When Rutgers freshman Tyler Clementi jumped to his death last week from the George Washington Bridge, he may have been reacting to a constellation of factors related to sexuality, public bullying and humiliation that put adolescents and young adults at a particularly high risk for suicide, mental health experts said.
Clementi, a shy, quiet 18-year-old and talented violinist who grew up in Ridgewood, N.J., is believed to have been caught on camera during an intimate encounter with a young man in his dorm room. His roommate, 18-year-old Dharun Ravi, allegedly streamed video of the two on the Internet and announced his alleged surreptitious behavior on the social networking site Twitter.
Three days later, Clementi posted a short farewell message on his Facebook page: "Jumping off the gw bridge sorry." His family subsequently confirmed the suicide.
According to the 2005 Massachusetts Youth Risk Behavior Survey, teens who identify themselves as gay, lesbian or bisexual, or who report having any same-sex sexual contact, are four times more likely to have attempted suicide in the past year than their straight classmates. And the 2009 National School Climate Survey conducted by the Gay, Lesbian and Straight Education Network (GLSEN) shows that nine out of 10 lesbian, bisexual and transgender middle and high school students report having been harassed.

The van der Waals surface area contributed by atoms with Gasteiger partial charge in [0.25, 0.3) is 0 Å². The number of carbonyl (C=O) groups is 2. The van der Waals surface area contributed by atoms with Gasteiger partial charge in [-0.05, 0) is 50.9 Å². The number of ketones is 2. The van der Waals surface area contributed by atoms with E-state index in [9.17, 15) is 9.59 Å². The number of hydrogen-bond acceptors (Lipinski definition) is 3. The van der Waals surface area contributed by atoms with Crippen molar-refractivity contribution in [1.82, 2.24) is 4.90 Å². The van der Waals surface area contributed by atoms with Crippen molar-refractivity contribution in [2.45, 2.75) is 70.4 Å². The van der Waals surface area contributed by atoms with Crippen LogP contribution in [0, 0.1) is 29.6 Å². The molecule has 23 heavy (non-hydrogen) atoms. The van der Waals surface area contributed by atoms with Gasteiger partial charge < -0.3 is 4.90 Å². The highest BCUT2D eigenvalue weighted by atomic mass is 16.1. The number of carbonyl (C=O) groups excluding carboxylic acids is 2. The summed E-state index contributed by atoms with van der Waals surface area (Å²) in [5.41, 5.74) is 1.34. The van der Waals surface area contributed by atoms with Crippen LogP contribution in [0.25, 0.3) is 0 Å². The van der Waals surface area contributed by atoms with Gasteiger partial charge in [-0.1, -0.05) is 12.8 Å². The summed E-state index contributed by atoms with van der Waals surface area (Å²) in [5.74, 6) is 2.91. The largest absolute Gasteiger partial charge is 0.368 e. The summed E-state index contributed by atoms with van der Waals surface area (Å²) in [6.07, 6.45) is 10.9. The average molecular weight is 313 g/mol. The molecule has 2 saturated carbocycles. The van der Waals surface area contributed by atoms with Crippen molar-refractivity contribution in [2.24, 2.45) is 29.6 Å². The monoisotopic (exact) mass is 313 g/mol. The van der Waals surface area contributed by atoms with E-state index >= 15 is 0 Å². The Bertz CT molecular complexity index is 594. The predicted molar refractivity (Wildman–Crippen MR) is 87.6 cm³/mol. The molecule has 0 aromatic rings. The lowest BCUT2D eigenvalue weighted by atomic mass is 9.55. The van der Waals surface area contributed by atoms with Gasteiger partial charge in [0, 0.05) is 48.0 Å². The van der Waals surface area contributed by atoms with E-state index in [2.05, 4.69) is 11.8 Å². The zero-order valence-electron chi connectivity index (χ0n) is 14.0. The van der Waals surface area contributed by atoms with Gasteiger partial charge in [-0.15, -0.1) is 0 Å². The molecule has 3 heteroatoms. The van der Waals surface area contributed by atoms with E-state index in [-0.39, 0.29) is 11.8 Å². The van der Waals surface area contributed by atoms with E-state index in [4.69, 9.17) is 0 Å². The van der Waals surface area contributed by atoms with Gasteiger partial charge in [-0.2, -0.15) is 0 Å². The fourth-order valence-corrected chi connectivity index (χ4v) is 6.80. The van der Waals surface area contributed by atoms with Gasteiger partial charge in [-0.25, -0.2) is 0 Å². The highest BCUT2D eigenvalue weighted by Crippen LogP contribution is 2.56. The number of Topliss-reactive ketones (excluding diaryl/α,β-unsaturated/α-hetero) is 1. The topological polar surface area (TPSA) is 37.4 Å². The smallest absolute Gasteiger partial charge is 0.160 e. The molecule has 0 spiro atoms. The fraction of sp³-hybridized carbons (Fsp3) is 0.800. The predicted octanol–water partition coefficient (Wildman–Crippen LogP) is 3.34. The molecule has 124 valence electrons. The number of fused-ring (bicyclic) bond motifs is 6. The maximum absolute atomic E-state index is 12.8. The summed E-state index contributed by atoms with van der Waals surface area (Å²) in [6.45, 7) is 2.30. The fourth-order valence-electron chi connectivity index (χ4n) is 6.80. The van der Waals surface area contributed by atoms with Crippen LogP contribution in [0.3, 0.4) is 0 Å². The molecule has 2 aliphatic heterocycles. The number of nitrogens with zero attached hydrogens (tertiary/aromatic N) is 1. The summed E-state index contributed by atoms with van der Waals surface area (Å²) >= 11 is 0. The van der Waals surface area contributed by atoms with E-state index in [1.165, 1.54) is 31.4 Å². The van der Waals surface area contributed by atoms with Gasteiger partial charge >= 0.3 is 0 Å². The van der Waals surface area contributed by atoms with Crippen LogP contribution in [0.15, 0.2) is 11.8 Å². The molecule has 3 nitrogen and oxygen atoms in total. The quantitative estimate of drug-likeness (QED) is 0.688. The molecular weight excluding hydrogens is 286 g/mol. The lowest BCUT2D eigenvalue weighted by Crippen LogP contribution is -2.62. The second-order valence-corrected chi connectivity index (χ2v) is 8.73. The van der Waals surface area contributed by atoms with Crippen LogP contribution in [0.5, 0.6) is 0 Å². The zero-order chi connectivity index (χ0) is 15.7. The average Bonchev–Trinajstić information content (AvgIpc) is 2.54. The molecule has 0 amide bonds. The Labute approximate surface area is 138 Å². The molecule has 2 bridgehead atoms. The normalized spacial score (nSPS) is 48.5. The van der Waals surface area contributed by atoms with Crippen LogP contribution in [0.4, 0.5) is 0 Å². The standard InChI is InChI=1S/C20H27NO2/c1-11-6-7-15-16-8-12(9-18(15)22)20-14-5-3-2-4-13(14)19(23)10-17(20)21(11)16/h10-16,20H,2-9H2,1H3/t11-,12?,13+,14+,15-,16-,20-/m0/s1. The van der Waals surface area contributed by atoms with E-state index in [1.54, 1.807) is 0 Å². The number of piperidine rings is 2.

The extent to which the public revelations of Clementi's sexual encounter influenced his decision to take his own life remains to be fully understood. But his death comes on the heels of several recently publicized suicides among younger gay teens who were bullied and humiliated at school:
Seth Walsh, a 13-year-old from Tehachapi, Calif., hanged himself from a tree in his backyard. Authorities say other teens had taunted the boy for being gay. He died Tuesday afternoon after nine days on life support.
Asher Brown, 13, an eighth-grader in Houston, fatally shot himself in the head last week after enduring what his mother and stepfather said was constant harassment from four other students at his school for being gay.
Billy (William) Lucas, 15, a student at Greensburg Community High School in Greensburg, Ind., was found dead after he reportedly hanged himself in a barn at his grandmother's home last Thursday evening. Friends said the torment that Lucas endured included taunts that questioned his sexual orientation.
Mental health experts say college is a time when many young people experiment sexually, and dormitory living means the experimentation is carried out with little privacy. Freshman year, in particular, is the perfect pressure cooker, a time in which changes on every front can be de-stabilizing to students who thrived on the familiar in high school. Young men and women face the scrutiny and judgments of roommates and dorm mates, who may be intolerant or insensitive.
Moreover, late adolescence is a high-risk time for the onset of the major psychiatric conditions -- psychosis, mood disorders, substance abuse, trauma and stress, Dr. Jeffrey Lieberman, professor and chairman of psychiatry at Columbia University in New York said in an interview today.
"We've known that because we see increasing numbers of freshmen who are taking psychotropic drugs, are seeking mental health care student services, and we see the increasing rates of suicidal events," Lieberman said.